20. Performed a final lawn mowing with leaves on the ground to nourish the lawn throughout winter.
  21. Stored summer equipment such as the lawn mower, leaf blower, etc. for the season. With a little attention to detail around the home’s interior and exterior, you’ll be ready for winter’s brutal assault and rest comfortably inside of your well-insulated, tightly sealed cozy home.

Anita Alvarez covers home improvement, small business, marketing and other topics as a regular contributor to national publications and brands like Popular Mechanics, Angie’s List, Murphy Oil Soap, Green Living Ideas and USA Insulation. In addition, her experience includes writing business stories for The Content Standard, RichlandSource, and other publications.


Buyer’s Remorse- Which items cause buyers the most remorse?

Buyer’s Remorse. Watch Out, It’s a Real Thing.

I sometimes have menu envy when my husband orders something “better” than me when we are out to dinner. That can be bad enough, but the feeling certainly fades quickly. Eating half his meal usually solves that problem. Imagine buyer’s remorse associated with a big ticket item like an appliance or a car. Then with the biggest ticket item – your home! Buying a home is emotional and complex, but in the end it is a financial and lifestyle choice that you must live with for a long time. Perhaps examining the most common sources of home buyer’s remorse can help you avoid a pitfall. surveyed REALTORS® to find out which items caused their clients the most remorse. Here’s what they found as reprinted from REALTOR® Magazine.

  1. Buying too big of a home. Buyers may think at the time having a big home is what they want, but after moving in, they may later regret the expense and upkeep of maintaining a big home. Cooling and heating bills can be much higher and just cleaning the place can become a much bigger chore. Also, if the room size is big, buyers may find their furniture a mismatch and too small. Buyers should bring a tape measure to verify their furniture would work in the space and also to consider the utility bills.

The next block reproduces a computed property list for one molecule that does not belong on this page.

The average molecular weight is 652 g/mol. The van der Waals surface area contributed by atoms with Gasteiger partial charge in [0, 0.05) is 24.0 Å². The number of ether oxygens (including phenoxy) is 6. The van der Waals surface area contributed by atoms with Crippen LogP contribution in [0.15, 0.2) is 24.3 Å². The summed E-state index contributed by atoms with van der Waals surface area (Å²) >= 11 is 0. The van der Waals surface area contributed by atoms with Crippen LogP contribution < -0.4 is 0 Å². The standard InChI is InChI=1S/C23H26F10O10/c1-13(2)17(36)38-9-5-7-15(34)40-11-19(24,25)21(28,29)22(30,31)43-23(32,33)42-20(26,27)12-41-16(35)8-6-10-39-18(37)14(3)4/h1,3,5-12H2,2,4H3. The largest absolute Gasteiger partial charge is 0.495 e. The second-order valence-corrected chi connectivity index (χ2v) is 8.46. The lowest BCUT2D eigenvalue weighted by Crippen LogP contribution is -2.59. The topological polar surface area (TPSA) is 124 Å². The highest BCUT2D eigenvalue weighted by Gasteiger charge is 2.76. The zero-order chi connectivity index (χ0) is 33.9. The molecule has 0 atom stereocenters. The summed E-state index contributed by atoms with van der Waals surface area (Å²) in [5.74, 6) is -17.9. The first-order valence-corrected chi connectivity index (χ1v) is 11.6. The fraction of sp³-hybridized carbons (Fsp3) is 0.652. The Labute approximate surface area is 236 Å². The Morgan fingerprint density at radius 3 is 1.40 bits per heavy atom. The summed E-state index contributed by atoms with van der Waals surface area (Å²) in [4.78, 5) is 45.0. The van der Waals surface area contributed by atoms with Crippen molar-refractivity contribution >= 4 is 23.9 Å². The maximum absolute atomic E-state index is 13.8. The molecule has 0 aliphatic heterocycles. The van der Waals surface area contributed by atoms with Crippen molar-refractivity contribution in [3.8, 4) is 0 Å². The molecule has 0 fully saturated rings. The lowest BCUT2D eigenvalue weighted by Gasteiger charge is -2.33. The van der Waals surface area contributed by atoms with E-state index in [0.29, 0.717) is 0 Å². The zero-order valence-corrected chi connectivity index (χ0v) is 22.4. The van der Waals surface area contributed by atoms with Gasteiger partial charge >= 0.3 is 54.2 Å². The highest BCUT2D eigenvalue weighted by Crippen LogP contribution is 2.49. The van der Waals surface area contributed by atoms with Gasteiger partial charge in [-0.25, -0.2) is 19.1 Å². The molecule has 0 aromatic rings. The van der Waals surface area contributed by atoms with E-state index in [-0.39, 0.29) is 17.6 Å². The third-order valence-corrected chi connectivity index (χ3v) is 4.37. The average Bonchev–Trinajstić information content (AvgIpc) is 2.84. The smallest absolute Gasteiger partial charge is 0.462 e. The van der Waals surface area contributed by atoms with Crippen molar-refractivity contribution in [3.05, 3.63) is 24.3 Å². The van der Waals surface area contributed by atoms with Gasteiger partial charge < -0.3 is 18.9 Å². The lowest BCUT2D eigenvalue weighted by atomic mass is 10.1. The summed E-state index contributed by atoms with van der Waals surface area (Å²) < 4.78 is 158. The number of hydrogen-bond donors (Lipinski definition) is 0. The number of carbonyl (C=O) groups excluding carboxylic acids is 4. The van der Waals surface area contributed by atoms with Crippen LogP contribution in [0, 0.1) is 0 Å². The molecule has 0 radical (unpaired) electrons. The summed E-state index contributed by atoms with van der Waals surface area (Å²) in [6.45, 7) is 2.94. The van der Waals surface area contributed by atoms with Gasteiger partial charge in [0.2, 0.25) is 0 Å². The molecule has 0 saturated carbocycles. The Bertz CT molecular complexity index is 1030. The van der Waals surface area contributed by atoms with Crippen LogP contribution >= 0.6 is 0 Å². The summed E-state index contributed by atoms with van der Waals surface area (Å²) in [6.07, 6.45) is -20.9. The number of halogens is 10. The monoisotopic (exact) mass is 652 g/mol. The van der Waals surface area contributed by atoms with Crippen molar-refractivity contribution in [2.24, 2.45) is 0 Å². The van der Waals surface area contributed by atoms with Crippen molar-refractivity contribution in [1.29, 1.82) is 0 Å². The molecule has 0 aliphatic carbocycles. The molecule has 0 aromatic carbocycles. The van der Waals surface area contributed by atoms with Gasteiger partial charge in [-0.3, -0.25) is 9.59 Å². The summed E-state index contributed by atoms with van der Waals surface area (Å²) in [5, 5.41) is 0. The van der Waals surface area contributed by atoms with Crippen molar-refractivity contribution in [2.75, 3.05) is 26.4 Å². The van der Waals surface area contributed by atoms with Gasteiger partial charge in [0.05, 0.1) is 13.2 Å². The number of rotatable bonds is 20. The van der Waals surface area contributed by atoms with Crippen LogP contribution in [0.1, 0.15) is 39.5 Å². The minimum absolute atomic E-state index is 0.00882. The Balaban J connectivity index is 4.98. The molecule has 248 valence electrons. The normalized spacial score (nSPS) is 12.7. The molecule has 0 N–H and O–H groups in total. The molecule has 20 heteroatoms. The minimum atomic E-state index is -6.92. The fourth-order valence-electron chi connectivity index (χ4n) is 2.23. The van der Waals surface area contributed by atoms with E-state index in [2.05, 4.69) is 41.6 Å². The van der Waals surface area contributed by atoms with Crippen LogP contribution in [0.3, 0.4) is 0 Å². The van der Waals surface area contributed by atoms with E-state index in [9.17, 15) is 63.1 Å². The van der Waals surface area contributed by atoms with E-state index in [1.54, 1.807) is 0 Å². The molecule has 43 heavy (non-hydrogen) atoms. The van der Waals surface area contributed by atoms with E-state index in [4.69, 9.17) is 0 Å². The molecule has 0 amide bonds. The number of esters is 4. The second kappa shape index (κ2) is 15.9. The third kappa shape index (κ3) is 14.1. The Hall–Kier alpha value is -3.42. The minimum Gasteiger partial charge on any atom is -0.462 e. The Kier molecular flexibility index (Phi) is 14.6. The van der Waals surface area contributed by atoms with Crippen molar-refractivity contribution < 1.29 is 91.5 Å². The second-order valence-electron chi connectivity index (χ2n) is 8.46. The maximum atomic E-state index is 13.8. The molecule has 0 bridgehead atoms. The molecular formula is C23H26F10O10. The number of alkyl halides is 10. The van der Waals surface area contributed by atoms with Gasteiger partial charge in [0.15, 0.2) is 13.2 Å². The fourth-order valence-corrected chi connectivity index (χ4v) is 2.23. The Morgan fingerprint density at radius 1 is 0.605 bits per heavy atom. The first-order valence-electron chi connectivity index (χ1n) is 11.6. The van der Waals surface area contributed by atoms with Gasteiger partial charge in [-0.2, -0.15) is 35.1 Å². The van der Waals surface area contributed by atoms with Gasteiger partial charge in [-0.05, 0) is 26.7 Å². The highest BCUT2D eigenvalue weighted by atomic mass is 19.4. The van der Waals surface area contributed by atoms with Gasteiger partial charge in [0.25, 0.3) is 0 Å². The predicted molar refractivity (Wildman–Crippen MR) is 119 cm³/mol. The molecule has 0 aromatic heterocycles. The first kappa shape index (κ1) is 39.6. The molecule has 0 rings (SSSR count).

2. Awkward layouts. The kitchen island is often a desirable amenity among home buyers – it can add prep space, after all. But the housing experts cited say, “kitchen islands can be a mistake if you don’t take your ‘work triangle’ into account.” Buyers are encouraged to walk around the kitchen and consider their usual prepping and cooking patterns.
  3. Not considering what’s missing. Architects and re-modelers sometimes will remove something from a room to give it a more modern, cleaner feel. For example, eliminating the bathtub in favor of just a shower.